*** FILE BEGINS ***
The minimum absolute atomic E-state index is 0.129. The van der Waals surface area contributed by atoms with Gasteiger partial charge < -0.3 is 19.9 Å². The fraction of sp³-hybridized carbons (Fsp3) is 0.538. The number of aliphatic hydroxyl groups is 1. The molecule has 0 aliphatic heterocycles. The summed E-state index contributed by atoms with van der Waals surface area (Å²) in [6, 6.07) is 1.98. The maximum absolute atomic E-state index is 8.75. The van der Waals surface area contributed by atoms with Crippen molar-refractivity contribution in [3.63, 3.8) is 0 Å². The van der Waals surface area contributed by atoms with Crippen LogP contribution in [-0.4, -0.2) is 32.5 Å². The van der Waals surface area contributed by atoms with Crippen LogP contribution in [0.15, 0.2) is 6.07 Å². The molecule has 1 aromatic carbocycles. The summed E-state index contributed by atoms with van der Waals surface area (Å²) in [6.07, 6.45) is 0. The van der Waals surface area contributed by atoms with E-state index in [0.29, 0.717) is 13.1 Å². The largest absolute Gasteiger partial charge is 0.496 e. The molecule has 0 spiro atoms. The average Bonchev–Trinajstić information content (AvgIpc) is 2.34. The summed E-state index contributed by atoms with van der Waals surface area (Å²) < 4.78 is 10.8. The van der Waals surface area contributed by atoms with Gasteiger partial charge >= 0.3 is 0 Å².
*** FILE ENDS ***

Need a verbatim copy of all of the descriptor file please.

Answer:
The minimum absolute atomic E-state index is 0.129. The van der Waals surface area contributed by atoms with Gasteiger partial charge < -0.3 is 19.9 Å². The fraction of sp³-hybridized carbons (Fsp3) is 0.538. The number of aliphatic hydroxyl groups is 1. The molecule has 0 aliphatic heterocycles. The summed E-state index contributed by atoms with van der Waals surface area (Å²) in [6, 6.07) is 1.98. The maximum absolute atomic E-state index is 8.75. The van der Waals surface area contributed by atoms with Crippen molar-refractivity contribution in [3.63, 3.8) is 0 Å². The van der Waals surface area contributed by atoms with Crippen LogP contribution in [-0.4, -0.2) is 32.5 Å². The van der Waals surface area contributed by atoms with Crippen LogP contribution in [0.15, 0.2) is 6.07 Å². The molecule has 1 aromatic carbocycles. The summed E-state index contributed by atoms with van der Waals surface area (Å²) in [6.07, 6.45) is 0. The van der Waals surface area contributed by atoms with E-state index in [0.29, 0.717) is 13.1 Å². The largest absolute Gasteiger partial charge is 0.496 e. The molecule has 0 spiro atoms. The average Bonchev–Trinajstić information content (AvgIpc) is 2.34. The summed E-state index contributed by atoms with van der Waals surface area (Å²) < 4.78 is 10.8. The van der Waals surface area contributed by atoms with Gasteiger partial charge >= 0.3 is 0 Å².